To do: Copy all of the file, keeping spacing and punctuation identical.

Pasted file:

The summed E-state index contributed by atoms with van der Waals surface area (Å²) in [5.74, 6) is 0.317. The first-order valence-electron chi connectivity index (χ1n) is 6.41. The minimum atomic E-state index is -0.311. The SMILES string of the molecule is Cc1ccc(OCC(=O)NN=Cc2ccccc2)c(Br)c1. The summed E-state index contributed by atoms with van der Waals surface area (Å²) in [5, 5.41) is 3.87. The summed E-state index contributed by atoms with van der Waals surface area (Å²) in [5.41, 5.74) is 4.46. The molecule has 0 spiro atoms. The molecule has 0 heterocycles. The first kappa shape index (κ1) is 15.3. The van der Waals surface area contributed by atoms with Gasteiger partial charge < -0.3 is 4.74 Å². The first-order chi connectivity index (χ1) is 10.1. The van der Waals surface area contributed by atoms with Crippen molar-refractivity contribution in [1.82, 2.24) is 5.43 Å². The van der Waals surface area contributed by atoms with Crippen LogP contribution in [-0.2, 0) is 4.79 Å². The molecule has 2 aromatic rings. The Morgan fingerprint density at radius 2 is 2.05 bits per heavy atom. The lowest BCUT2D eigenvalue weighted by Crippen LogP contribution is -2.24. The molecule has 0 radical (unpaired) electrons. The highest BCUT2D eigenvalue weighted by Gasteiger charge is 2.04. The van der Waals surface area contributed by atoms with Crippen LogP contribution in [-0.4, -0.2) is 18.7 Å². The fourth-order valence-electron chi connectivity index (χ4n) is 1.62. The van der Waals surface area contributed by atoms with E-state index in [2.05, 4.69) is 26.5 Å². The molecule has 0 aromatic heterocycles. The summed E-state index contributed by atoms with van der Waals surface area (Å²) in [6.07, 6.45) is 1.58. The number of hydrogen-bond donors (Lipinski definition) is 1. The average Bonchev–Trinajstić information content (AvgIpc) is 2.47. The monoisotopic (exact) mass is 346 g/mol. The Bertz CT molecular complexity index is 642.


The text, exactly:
The summed E-state index contributed by atoms with van der Waals surface area (Å²) in [5.74, 6) is 0.317. The first-order valence-electron chi connectivity index (χ1n) is 6.41. The minimum atomic E-state index is -0.311. The SMILES string of the molecule is Cc1ccc(OCC(=O)NN=Cc2ccccc2)c(Br)c1. The summed E-state index contributed by atoms with van der Waals surface area (Å²) in [5, 5.41) is 3.87. The summed E-state index contributed by atoms with van der Waals surface area (Å²) in [5.41, 5.74) is 4.46. The molecule has 0 spiro atoms. The molecule has 0 heterocycles. The first kappa shape index (κ1) is 15.3. The van der Waals surface area contributed by atoms with Gasteiger partial charge < -0.3 is 4.74 Å². The first-order chi connectivity index (χ1) is 10.1. The van der Waals surface area contributed by atoms with Crippen molar-refractivity contribution in [1.82, 2.24) is 5.43 Å². The van der Waals surface area contributed by atoms with Crippen LogP contribution in [-0.2, 0) is 4.79 Å². The molecule has 2 aromatic rings. The Morgan fingerprint density at radius 2 is 2.05 bits per heavy atom. The lowest BCUT2D eigenvalue weighted by Crippen LogP contribution is -2.24. The molecule has 0 radical (unpaired) electrons. The highest BCUT2D eigenvalue weighted by Gasteiger charge is 2.04. The van der Waals surface area contributed by atoms with Crippen LogP contribution in [-0.4, -0.2) is 18.7 Å². The fourth-order valence-electron chi connectivity index (χ4n) is 1.62. The van der Waals surface area contributed by atoms with E-state index in [2.05, 4.69) is 26.5 Å². The molecule has 0 aromatic heterocycles. The summed E-state index contributed by atoms with van der Waals surface area (Å²) in [6.07, 6.45) is 1.58. The number of hydrogen-bond donors (Lipinski definition) is 1. The average Bonchev–Trinajstić information content (AvgIpc) is 2.47. The monoisotopic (exact) mass is 346 g/mol. The Bertz CT molecular complexity index is 642.